While recently exploring one of the United States most stunning national parks, 170 people caught a virus. More specifically, norovirus.
The National Park Service confirmed the outbreak at Yosemite National Park in Norther California. Only two cases of the virus were confirmed to be norovirus, but all 170 people showed the same symptoms.
Yosemite Park National Park Service stated, “the overwhelming majority of the reported cases are consistent with the norovirus.” Like food poisoning, the infected experienced nausea, vomiting, stomach pain and a fever.
For a park that sees 4 million visitors every year, illnesses must happen. But, this outbreak occurred during one of Yosemite’s quietest months of the year.
How Did Norovirus Spread Through Yosemite?
Scott Gediman, a representative of Yosemite Park, spoke with the San Francisco Chronicle. He said norovirus is very contagious, “so if an infected person touches a banister and someone else touches it, they can get it.” He added that it’s not that simple to discover where the outbreak began.
Visitors and employees who got sick from being at Yosemite were said to be afflicted some time during the first week of January. A drop in new incidents of people with the norovirus occurred in the past week says the National Park Service.
According to the Los Angeles Times, there are many options for the source of this outbreak.
Unsafe food in a dining hall and dangerous sleeping conditions have been considered. Although, officials say they can’t declare it a foodborne outbreak without more information.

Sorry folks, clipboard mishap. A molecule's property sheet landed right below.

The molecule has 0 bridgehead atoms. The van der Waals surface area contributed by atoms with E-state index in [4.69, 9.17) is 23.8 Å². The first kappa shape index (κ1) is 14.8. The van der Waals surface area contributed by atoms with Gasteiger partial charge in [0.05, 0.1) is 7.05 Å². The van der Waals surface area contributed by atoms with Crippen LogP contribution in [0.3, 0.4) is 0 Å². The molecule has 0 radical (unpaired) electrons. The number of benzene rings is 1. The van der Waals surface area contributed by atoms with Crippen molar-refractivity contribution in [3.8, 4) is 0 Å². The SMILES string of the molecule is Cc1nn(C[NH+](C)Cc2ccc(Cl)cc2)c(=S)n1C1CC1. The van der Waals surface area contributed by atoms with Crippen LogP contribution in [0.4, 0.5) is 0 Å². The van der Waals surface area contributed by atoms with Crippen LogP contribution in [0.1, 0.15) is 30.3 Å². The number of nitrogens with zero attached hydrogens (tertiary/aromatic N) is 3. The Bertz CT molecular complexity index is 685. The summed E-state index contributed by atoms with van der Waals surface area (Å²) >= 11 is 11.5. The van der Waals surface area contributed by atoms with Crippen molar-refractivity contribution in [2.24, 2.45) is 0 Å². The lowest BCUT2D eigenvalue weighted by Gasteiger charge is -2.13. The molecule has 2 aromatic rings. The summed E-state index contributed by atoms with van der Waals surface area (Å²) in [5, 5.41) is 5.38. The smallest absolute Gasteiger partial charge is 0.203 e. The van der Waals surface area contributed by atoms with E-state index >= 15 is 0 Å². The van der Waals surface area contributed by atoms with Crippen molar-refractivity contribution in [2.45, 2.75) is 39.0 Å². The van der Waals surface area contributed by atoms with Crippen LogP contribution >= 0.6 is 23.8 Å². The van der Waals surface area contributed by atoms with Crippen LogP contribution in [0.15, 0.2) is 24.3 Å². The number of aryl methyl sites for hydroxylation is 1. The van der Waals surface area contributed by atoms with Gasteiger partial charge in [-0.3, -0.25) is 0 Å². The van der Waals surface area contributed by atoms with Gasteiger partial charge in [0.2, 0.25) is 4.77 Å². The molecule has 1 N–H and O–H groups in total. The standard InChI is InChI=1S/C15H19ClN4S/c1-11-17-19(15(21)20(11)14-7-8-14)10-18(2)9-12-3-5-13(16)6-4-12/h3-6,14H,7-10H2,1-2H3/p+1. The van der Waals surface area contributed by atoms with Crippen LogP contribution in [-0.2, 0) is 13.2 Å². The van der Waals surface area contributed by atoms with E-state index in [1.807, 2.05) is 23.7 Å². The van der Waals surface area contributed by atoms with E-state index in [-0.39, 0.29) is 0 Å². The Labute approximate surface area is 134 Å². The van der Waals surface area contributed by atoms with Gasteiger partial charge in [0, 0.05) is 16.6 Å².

What is Norovirus?
Norovirus, also known as the winter vomiting bug, can be a deadly infection.
The virus spreads when people come into contact with an infected person. That may happen through eating and drinking infected food or water. Coming into contact with infected surfaces then touching your mouth can also spread the virus.
Norovirus symptoms usually begin 12-48 hours after contracting the virus.
The National Park Service suggests ways to prevent the norovirus like washing your hands often for 20 seconds with soap and water. Avoiding the sharing of food and drinks with other people can also reduce chances of infection, as can specific blood types.
The History of Norovirus at Yosemite National Park
The current outbreak in Yosemite Park isn’t the first time this infection has happened.
In 2017, a group of seventh grade kids from John Adams Middle School in Santa Monica, California were unprotected from the norovirus when they visited Yosemite National Park. According to the Los Angeles Times, the students contracted a gastrointestinal illness. The Los Angeles County Department of Public Health Officials later found norovirus in Yosemite Park.
According to Forbes, a build up of feces and garbage around the park made officials restrict visitors in 2019.
According to the CDC, norovirus is not restricted to any one part of the world. They state that the virus causes almost 700 million cases a year.
Currently the norovirus outbreak is being looked into by representatives of Yosemite, professionals in the medical field, and the National Park Service Office of Public Health. People who have become sick because of the norovirus are also still being questioned.
Written for Passport Health by Cheryl Brite.